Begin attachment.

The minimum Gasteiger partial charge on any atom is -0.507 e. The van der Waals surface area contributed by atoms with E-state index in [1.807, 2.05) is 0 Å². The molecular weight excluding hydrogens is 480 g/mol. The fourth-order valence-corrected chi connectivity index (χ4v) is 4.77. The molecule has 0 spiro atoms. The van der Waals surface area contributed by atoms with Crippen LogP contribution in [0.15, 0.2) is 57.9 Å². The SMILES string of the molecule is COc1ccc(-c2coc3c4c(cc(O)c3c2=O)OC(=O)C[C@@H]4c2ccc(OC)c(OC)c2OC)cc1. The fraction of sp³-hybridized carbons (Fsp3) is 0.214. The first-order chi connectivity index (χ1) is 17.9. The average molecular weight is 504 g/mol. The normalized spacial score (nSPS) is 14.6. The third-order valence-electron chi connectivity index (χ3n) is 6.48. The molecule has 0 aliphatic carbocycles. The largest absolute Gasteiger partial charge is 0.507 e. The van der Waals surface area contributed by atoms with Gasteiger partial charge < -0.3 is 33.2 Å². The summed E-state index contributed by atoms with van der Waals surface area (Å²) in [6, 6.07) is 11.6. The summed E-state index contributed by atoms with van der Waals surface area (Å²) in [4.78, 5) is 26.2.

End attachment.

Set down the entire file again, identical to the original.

The minimum Gasteiger partial charge on any atom is -0.507 e. The van der Waals surface area contributed by atoms with E-state index in [1.807, 2.05) is 0 Å². The molecular weight excluding hydrogens is 480 g/mol. The fourth-order valence-corrected chi connectivity index (χ4v) is 4.77. The molecule has 0 spiro atoms. The van der Waals surface area contributed by atoms with Crippen LogP contribution in [0.15, 0.2) is 57.9 Å². The SMILES string of the molecule is COc1ccc(-c2coc3c4c(cc(O)c3c2=O)OC(=O)C[C@@H]4c2ccc(OC)c(OC)c2OC)cc1. The fraction of sp³-hybridized carbons (Fsp3) is 0.214. The first-order chi connectivity index (χ1) is 17.9. The average molecular weight is 504 g/mol. The normalized spacial score (nSPS) is 14.6. The third-order valence-electron chi connectivity index (χ3n) is 6.48. The molecule has 0 aliphatic carbocycles. The largest absolute Gasteiger partial charge is 0.507 e. The van der Waals surface area contributed by atoms with Gasteiger partial charge < -0.3 is 33.2 Å². The summed E-state index contributed by atoms with van der Waals surface area (Å²) in [6, 6.07) is 11.6. The summed E-state index contributed by atoms with van der Waals surface area (Å²) in [4.78, 5) is 26.2.